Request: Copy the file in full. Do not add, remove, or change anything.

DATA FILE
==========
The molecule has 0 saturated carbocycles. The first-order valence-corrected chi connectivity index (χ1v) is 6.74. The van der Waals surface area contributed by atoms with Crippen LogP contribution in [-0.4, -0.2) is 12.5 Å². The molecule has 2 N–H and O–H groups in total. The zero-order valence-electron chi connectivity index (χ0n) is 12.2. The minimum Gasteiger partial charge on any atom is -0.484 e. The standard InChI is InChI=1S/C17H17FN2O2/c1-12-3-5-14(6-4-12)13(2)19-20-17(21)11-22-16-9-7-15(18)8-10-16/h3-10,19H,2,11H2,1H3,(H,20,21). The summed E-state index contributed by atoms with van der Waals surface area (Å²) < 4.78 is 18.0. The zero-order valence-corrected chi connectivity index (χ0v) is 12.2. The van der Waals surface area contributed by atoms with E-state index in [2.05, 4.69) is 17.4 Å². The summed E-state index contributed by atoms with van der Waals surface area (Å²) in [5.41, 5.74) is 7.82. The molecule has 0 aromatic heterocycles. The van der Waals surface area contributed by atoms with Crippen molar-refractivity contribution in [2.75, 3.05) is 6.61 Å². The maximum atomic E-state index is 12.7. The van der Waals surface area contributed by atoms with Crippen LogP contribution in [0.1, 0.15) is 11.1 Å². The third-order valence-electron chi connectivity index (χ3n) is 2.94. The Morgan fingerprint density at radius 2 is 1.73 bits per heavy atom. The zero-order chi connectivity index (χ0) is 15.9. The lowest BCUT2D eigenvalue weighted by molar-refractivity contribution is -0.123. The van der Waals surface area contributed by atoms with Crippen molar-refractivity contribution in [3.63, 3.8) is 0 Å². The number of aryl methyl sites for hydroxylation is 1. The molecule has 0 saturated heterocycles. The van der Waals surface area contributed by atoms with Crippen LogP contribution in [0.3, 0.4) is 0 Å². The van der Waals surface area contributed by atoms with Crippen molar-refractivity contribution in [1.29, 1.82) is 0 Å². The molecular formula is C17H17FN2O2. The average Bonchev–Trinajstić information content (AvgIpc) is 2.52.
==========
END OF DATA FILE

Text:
The molecule has 0 saturated carbocycles. The first-order valence-corrected chi connectivity index (χ1v) is 6.74. The van der Waals surface area contributed by atoms with Crippen LogP contribution in [-0.4, -0.2) is 12.5 Å². The molecule has 2 N–H and O–H groups in total. The zero-order valence-electron chi connectivity index (χ0n) is 12.2. The minimum Gasteiger partial charge on any atom is -0.484 e. The standard InChI is InChI=1S/C17H17FN2O2/c1-12-3-5-14(6-4-12)13(2)19-20-17(21)11-22-16-9-7-15(18)8-10-16/h3-10,19H,2,11H2,1H3,(H,20,21). The summed E-state index contributed by atoms with van der Waals surface area (Å²) < 4.78 is 18.0. The zero-order valence-corrected chi connectivity index (χ0v) is 12.2. The van der Waals surface area contributed by atoms with E-state index in [2.05, 4.69) is 17.4 Å². The summed E-state index contributed by atoms with van der Waals surface area (Å²) in [5.41, 5.74) is 7.82. The molecule has 0 aromatic heterocycles. The van der Waals surface area contributed by atoms with Crippen molar-refractivity contribution in [2.75, 3.05) is 6.61 Å². The maximum atomic E-state index is 12.7. The van der Waals surface area contributed by atoms with Crippen LogP contribution in [0.1, 0.15) is 11.1 Å². The third-order valence-electron chi connectivity index (χ3n) is 2.94. The Morgan fingerprint density at radius 2 is 1.73 bits per heavy atom. The zero-order chi connectivity index (χ0) is 15.9. The lowest BCUT2D eigenvalue weighted by molar-refractivity contribution is -0.123. The van der Waals surface area contributed by atoms with Crippen molar-refractivity contribution in [3.63, 3.8) is 0 Å². The number of aryl methyl sites for hydroxylation is 1. The molecule has 0 saturated heterocycles. The van der Waals surface area contributed by atoms with Crippen LogP contribution in [0.3, 0.4) is 0 Å². The van der Waals surface area contributed by atoms with Crippen molar-refractivity contribution in [1.29, 1.82) is 0 Å². The molecular formula is C17H17FN2O2. The average Bonchev–Trinajstić information content (AvgIpc) is 2.52.